There have also been reports that the Trump administration is considering sending an aircraft carrier through the Strait, which would only further heighten regional tensions. In January 2019, the U.S. Defense Intelligence Agency (DIA) released a China Military Power report that concluded Beijing’s desire to eventually coerce Taiwan to reunify with the mainland was the “primary driver” of the country’s efforts to expand and modernize its military capabilities.
This same report also specifically cited then-U.S. President Bill Clinton’s decision to send two carrier strike groups through the Taiwan Strait in 1996, a massive show of force in response to a major regional crisis at the time, as a key incident that kicked off Beijing’s efforts to rapidly increase the size and capabilities of its forces. The People’s Liberation Army has been notably focused on developing means to counter American aircraft carriers in any future crisis.
The present escalating war of words between China and Taiwan and China and the United States certainly points to a risk of another crisis similar to the one in 1996. In that instance, the inciting incident was the U.S. government’s decision to allow then-President Lee Teng Hui to speak at Cornell University, his alma mater, on “Taiwanese Democratization.”
Authorities Beijing had branded Lee as an independence-minded “traitor.” The current Chinese government under President Xi Jinping has similarly labeled Tsai an “independence extremist” and China’s premier has not shied away from threatening to use force to prevent the island from formally breaking away and declaring itself an independent country.
“The country is growing strong, the nation is rejuvenating and unification between the two sides of the strait is the great trend of history,” Xi said in a New Year’s address aimed square at Taiwan that he gave before a gathering in the Great Hall of the People in Beijing on Jan. 2, 2019. “We make no promise to abandon the use of force, and retain the option of taking all necessary measures.”
In 1996, China had responded to Lee’s talk in the United States with a series of snap military drills, including firing DF-15 short-range ballistic missiles near the Taiwanese-controlled Pengjia islet. This, in turn, led to the U.S. Navy show of force involving the two carriers.
It’s not clear how a similar series of altercations might go today, and whether sailing carrier groups into the region might be enough now to defuse the situation, especially given China’s increasingly assertive stance elsewhere. Just in January 2019, Chinese forces performed a missile drill involving its relatively new DF-26 intermediate-range ballistic missiles that seemed aimed at threatening the prospect of long-range strikes on American forces in the South China Sea. In October 2018, there had also been a very dangerous encounter between People’s Liberation Army Navy and U.S. Navy warships in that hotly contested region.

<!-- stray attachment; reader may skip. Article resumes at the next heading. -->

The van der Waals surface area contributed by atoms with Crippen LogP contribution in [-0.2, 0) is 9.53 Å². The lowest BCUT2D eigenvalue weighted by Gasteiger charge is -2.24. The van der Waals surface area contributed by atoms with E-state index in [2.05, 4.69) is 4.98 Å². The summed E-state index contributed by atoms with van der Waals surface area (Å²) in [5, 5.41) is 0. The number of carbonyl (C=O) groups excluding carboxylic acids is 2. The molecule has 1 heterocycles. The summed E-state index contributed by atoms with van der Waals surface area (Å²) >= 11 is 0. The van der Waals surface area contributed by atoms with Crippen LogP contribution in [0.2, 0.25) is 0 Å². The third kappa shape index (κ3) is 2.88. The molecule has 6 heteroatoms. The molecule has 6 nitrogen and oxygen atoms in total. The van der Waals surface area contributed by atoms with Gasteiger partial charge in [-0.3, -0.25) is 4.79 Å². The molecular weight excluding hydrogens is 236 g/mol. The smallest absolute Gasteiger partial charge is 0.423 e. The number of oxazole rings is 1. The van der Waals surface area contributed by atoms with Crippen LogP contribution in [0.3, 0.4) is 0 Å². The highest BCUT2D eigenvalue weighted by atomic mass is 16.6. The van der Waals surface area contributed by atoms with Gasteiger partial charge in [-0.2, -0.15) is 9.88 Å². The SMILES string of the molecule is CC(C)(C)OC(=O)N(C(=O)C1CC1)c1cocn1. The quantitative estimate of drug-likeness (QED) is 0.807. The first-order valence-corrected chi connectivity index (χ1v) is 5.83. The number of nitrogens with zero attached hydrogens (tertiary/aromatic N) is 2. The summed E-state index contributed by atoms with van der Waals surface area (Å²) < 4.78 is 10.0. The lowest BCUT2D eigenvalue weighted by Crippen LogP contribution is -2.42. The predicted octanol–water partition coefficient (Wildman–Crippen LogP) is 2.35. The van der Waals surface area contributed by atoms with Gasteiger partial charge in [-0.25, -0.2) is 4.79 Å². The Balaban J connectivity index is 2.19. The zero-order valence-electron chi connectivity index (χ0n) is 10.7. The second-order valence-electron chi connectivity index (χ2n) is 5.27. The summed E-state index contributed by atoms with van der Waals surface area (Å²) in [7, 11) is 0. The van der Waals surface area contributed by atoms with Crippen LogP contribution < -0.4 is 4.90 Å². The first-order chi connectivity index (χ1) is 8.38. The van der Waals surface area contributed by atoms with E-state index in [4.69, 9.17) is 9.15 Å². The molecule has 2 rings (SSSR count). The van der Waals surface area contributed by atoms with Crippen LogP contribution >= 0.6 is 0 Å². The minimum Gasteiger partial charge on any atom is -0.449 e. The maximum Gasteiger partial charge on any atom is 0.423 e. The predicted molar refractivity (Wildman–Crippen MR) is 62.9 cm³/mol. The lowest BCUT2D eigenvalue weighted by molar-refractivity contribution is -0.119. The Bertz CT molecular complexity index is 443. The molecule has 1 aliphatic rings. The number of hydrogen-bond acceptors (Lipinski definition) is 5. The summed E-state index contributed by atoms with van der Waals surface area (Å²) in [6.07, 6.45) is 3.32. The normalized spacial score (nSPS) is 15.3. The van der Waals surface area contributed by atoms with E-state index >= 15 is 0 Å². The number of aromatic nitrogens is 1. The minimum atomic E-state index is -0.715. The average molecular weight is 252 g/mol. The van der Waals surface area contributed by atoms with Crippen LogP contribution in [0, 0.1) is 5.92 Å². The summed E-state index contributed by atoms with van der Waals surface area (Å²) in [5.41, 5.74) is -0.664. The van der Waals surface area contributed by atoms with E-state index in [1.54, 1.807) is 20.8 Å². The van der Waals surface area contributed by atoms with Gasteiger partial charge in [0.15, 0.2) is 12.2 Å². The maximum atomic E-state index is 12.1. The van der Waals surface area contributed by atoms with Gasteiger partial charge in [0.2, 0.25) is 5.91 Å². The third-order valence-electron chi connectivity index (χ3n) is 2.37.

The video below shows Chinese personnel conducting a snap drill involving the DF-26 IRBM in January 2019.
China seems disinclined to back down with regards to Taiwan, either, at least in the near term. As DIA’s China Military Power report noted, the entire reason for the country’s military buildup and its increasingly aggressive military activities has been to challenge America’s ability to operate at all in areas, especially Taiwan, which Beijing sees as part of its own national territory.
Whether or not Taiwanese President Tsai is as much of an “extremist” as the Chinese government paints her as, her very public defiance of China’s authority is exactly the kind of thing Beijing would feel unable to allow to continue unchallenged. Beyond Taiwan, China has other potential breakaway provinces to worry about and fears that Taiwanese independence could have a cascading impact on its territorial integrity.
Chinese authorities may feel under the gun to act, as well, given that U.S. and Taiwanese officials have already publicly scheduled meetings in September 2019 to discuss additional ways to push back against China’s reunification efforts. Beijing has, not surprisingly, decried this move as destabilizing interference in its affairs. On top of all this, the United States and China remained locked in a protracted and bitter trade war that has itself escalated into a worrisome series of tit-for-tat arrests of prominent business leaders and other individuals.
Regardless, Taiwan’s government has taken a very hard line and has drawn its own immediate red line over any further incursions across the Median Line in the Taiwan Strait. This is a stance China will almost certainly challenge in the near future and that risks further pushing to two sides towards a new cross-strait crisis, one that could also draw in the United States.